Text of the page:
23 July, 2011

The Woes of Summer

Yes, the summer season is all about the joys of eating watermelon, swimming every day, and vacation from school.  But at our house unfortunately those come along with the woes of summer . . .

bug bites and crazy heat!





Bug bites are the bane of my existence in the summer.  My children learned to count into the double digits by counting their insect bites, I get huge, red, ridiculously itchy welts every time I am bitten, and our family can see the mosquitoes hovering outside our home's windows, just waiting to get in and bite us.  Truly, they hover out there in wait.  Ugh!

So, here's what we do to deal with this "woe of summer."




As soon as we realize a pesky bug has sunk her teeth into us, we run for the kitchen.  There we grab the bottle of meat tenderizer.  Yes, you read that correctly . . . meat tenderizer!  It contain papaya enzyme which dissolves the proteins mosquitoes leave behind when they chomp on you! Seriously, it works like a charm - if you put it on within about half an hour of getting the bite.

So, when I or my children get a bite here's what we do:




  • Run like Junie B. Jones (that is speedy quick) to the kitchen, and grab the meat tenderizer
  • Sprinkle some into our hands
  • Mix the powdered meat tenderizer with water until it makes a medium to thick paste
  • Rub the paste liberally to the bite and if it seriously itches, we have been known to sing this little ditty as we rub:


Well, there was a little chigger
And he wasn't any bigger
Than the wee small head of a pin,
But the bump that he raises
Just itches like the blazes
And that's where the rub comes in

Oh the rub
Oh the rub
That is where the rub comes in
'Cause the bump that he raises
Just itches like the blazes
And that's where the rub comes in!

(to the tune of Polly Wolly Doodle)

Leave the paste on as long as possible.  Eventually it will dry out and rub off, but hopefully by then, the bite will have been "tenderized."  That is, the proteins will have been dissolved, and the bite will be nothing more than a tiny red bump that does not itch!  Or at least not even close to as much as it would have otherwise.  


And when you are sweltering, sweaty, and generally miserable from crazy summer heat, you can try this little pick-me-up.

Lavender mist


Take that unused plant mister - because surely your plants are outdoors in the summer anyway - and turn it into a people mister!  Fill it with fresh water and about 3 drops of pure lavender oil. Put the mister in a shady spot in your house or better still, in the refrigerator!  Spritz yourself and/or your children liberally whenever the urge strikes you.  It is very refreshing!  



Aaaaaahhhhhhh!

What's your favorite way of beating the "woes of Summer?"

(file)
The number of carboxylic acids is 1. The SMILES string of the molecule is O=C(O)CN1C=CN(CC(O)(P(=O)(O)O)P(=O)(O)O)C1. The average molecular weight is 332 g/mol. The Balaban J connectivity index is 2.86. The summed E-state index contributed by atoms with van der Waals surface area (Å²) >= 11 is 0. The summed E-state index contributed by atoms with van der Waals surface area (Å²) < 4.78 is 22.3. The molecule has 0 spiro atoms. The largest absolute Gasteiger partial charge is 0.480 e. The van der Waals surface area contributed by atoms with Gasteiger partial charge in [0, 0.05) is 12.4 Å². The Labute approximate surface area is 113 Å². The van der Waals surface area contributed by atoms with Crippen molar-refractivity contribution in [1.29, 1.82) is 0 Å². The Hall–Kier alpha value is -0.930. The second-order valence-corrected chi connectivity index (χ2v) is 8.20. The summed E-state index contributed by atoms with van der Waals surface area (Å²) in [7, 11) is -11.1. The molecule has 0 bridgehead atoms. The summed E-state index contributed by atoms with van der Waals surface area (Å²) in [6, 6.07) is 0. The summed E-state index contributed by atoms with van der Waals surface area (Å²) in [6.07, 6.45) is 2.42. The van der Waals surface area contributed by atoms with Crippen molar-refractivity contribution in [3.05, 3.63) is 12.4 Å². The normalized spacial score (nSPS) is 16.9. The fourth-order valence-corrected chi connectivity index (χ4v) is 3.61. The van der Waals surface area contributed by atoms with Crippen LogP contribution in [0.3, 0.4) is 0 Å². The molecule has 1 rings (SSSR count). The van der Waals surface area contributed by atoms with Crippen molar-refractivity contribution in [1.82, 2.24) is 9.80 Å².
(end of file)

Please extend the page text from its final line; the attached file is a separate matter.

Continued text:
05 July, 2011

Wet Felting with a Salad Spinner!

On a recent hiking trip to Ireland, my friends and I decided it would be fun to leave our mark in a few places along the way.  We created temporary art, cairns, using beautiful stones we found along the Dingle Way.  We liked the idea that someone might come along one day after we had left, and notice them. They were great fun to create, especially since we found such beautifully colored stones!





We wanted to bring some stones with us as souvenirs, so we could create cairns at home too.  However, the stones were heavy and packing them up in our suitcases seemed a vastly impractical idea.  Once I arrived home, I consoled myself by making some stones (and a cairn) for my friend Sharon. Of course, I used my favorite material, felt!  I did this using the wet felt technique and  . . . a salad spinner!  Yep, a salad spinner!

Here's how I did it:



First I chose the wool, in the colors of the stones we had seen in Ireland. I rolled the wool into a ball, using side to side and up and down winding motions.  (For some stones, I used multiple colors of wool.)


Then I stuffed the ball into some of my daughter's old ballet tights.  
(I think thinner stockings might have worked even better, but I used what I had handy.)


I knotted the stockings with slip knots so they would be easy to untie at the end of the felting process.


I filled up the salad spinner about 1/3 to 1/2 full with hot 
water and about 2 tablespoons of liquid dish soap . . . 


and dropped in the stones


I put the top onto the spinner and pulled away.  I discovered I had to pull pretty hard to get the spinner to work.  If yours is too difficult to pull, empty some of the water until it is a bit easier.  Lots of water and suds will sop out of the top of the spinner, and you may need to add some hot water and more soap about half way through your spinning time.  I spun the stones for between 10 and 15 minutes.